30 November 2009
- Civil Aviation is on the Spotlight Again
- Row erupted in Aviation and Communication Ministry
- "Gross Mismanagement of Public Funds"
- Board of Enquiry
- Minutes of Section Heads Meeting 26 October 2009
By way of background, on 7 August 2009 the Solomon Star reported the appointment of Ben Kere as Acting Director.
Some years ago I had a fascinating discussion of the challenges of civil aviation administration with a previous Director of Civil Aviation from the Solomons. It is not easy.
It can be interesting to read the results of audits done as part of ICAO's Universal Safety Oversight Audit Programme for countries such as the Solomon Islands (2006 audit 276 page .pdf). Such audit results are available on the Flight Safety Information Exchange web site (optimised for MS Internet Explorer).
In the book Arthur uses a wide definition of "technology" and offers an excellent plain language explanation of its relationship with science and the economy ("The economy is an expression of its technologies."), and the process of innovation that has wide application. His writing benefits from the fact that, as well as being an economist, he trained as an electrical engineer. A particular attraction for me was his use of examples of aeronautical technology.
A review of the book appeared in the New York Times on 19 October 2009 and the American Scientist carried an interview by Greg Ross with Arthur about the ideas.
The book deserves a wider readership.
All three airports are hubs for airlines that have been enjoying a relatively successful year. It remains to be seen what impact Dubai's current financial difficulties will have on traffic at the airport.
A report of reaction in The National dated 26 November 2009 refers to "1970s protectionism".
I was aware of a European law prohibiting fifth freedom price leading by non-EU airlines but had thought that this was limited to flights within the EU. I do not have access to the tariffs article of the Germany-UAE air services agreement which will probably be relevant. I think the current relevant European law is available here but would welcome comments on this.
Enforcing tariff regulation is very hard to do given the thousands of international air tariffs in existence.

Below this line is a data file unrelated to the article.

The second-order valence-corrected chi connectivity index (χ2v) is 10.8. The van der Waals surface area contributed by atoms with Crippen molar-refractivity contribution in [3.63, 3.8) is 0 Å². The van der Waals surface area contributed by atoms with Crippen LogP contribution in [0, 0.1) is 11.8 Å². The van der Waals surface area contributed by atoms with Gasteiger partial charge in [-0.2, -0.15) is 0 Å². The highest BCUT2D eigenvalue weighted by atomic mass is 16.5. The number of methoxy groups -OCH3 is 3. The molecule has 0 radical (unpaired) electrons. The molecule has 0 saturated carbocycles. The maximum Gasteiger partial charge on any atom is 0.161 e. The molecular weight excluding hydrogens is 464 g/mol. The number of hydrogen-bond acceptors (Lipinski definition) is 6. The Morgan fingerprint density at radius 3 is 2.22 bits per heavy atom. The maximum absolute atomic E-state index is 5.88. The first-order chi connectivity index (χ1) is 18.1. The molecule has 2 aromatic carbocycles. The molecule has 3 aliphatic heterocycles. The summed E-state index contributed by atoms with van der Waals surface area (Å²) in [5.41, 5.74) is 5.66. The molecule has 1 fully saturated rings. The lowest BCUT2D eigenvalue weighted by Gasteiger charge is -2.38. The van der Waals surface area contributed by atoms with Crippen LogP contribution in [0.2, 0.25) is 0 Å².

However, as with the ICAO treaty collection (DAGMAR), the UN collection is by no means comprehensive with many bilateral air services agreements yet to be filed. It is relatively common for air services agreements to be in operational effect before all constitutional processes have been completed by the parties.
Note that the 850,000 passenger statistic quoted would seem to have been calculated on a full uplift discharge basis rather than using the true origin destination method. Thus sixth freedom transit passengers travelling between New Zealand and Europe through Dubai would seem to be included in this total.
The Air New Zealand criticism referred to was made by its Chief Executive Rob Fyfe in the speech in Hong Kong in which he did not refer to Emirates by name (see previous post).
Emirates Airline is owned by Dubai holding company Investment Corporation of Dubai.
29 November 2009
I took the overall size of each economy as measured in US dollars and adjusted for purchasing power parity (PPP) from the World Factbook published by the CIA on 20 March 2008.
I then took the 100 top airlines in the world as measured by revenue passenger kilometres (RPKs) from the August 2008 edition of Airline Business and allocated these airlines to their home countries.
What I came up with were the following RPK:GDP ratios that were greater than 0.1 (number of airlines in brackets if more than one):
0.67 United Arab Emirates (2)
0.33 Ireland (2)
0.26 Hong Kong
0.24 New Zealand
0.16 Australia (3)
0.13 Malaysia (2)
0.13 United Kingdom (9)
0.12 Sri Lanka
That countries in the Gulf region, led by the UAE, came top was no great surprise given recent developments. What I had not expected was that the ratio for New Zealand would be so high.
09 November 2009
In similar circumstances when operating within Australia, New Zealand airlines, such as Airwork and Vincent Aviation, exercising ANZA privileges are already paying a fuel excise.
Earlier the CAA had issued a consultation paper and released a summary of submissions.
This follows the introduction of an Arrangement providing for mutual recognition of safety certification between Australia and New Zealand. This was originally envisaged when the Single Aviation Market was negotiated in 1996.
The ANZA mutual recognition provisions are in Part 1A of the Civil Aviation Act 1990 while the relevant levy-making provisions are in Part 4. The relevant Order in Council (the amended version is not yet available on the web) is the Civil Aviation (Safety) Levies Order 2002.
Media coverage included stories by the Australian correspondent for The Independent and Business Day, Denise McNabb on 23 October 2009 and 2 November 2009, and a story in the NZ Herald on 5 November 2009 which reported that Qantas was "furious".
01 November 2009
A BBC 1 November 2009 report quotes a spokesman for HM Treasury saying: "The government maintains that air travel should pay its fair share in tax. APD is an important contributor to the public finances, while helping the government achieve its environmental goals."
The Observer has a 1 November 2009 report that quotes a survey by YouGov, commissioned by Easyjet, that found that 80% of people believe the system should be reformed. As always with such surveys, it is worth looking at exactly what questions were asked.
With the restart of international air services into Hamilton (HLZ) by Pacific Blue on 1 September 2009, currently New Zealand has six international airports. Air New Zealand plans to start the first trans-Tasman scheduled services into Rotorua (ROT) on 12 December 2009.